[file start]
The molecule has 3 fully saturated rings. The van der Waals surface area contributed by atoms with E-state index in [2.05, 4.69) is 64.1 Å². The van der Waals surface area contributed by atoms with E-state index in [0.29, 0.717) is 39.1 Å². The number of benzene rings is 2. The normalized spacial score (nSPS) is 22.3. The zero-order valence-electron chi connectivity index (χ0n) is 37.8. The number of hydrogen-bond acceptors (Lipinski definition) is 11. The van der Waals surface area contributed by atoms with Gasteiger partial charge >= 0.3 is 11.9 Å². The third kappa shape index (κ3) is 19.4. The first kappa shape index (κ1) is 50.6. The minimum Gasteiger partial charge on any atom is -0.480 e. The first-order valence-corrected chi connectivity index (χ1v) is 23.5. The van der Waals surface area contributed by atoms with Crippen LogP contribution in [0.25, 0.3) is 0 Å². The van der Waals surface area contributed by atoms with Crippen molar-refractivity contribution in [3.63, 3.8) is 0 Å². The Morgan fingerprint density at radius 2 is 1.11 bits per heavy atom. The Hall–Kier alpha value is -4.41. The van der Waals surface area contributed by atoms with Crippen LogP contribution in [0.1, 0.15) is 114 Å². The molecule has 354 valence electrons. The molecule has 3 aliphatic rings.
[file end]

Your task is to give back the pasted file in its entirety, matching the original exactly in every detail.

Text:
The molecule has 3 fully saturated rings. The van der Waals surface area contributed by atoms with E-state index in [2.05, 4.69) is 64.1 Å². The van der Waals surface area contributed by atoms with E-state index in [0.29, 0.717) is 39.1 Å². The number of benzene rings is 2. The normalized spacial score (nSPS) is 22.3. The zero-order valence-electron chi connectivity index (χ0n) is 37.8. The number of hydrogen-bond acceptors (Lipinski definition) is 11. The van der Waals surface area contributed by atoms with Gasteiger partial charge >= 0.3 is 11.9 Å². The third kappa shape index (κ3) is 19.4. The first kappa shape index (κ1) is 50.6. The minimum Gasteiger partial charge on any atom is -0.480 e. The first-order valence-corrected chi connectivity index (χ1v) is 23.5. The van der Waals surface area contributed by atoms with Crippen LogP contribution in [0.25, 0.3) is 0 Å². The van der Waals surface area contributed by atoms with Crippen molar-refractivity contribution in [3.63, 3.8) is 0 Å². The Morgan fingerprint density at radius 2 is 1.11 bits per heavy atom. The Hall–Kier alpha value is -4.41. The van der Waals surface area contributed by atoms with Crippen LogP contribution in [0.1, 0.15) is 114 Å². The molecule has 354 valence electrons. The molecule has 3 aliphatic rings.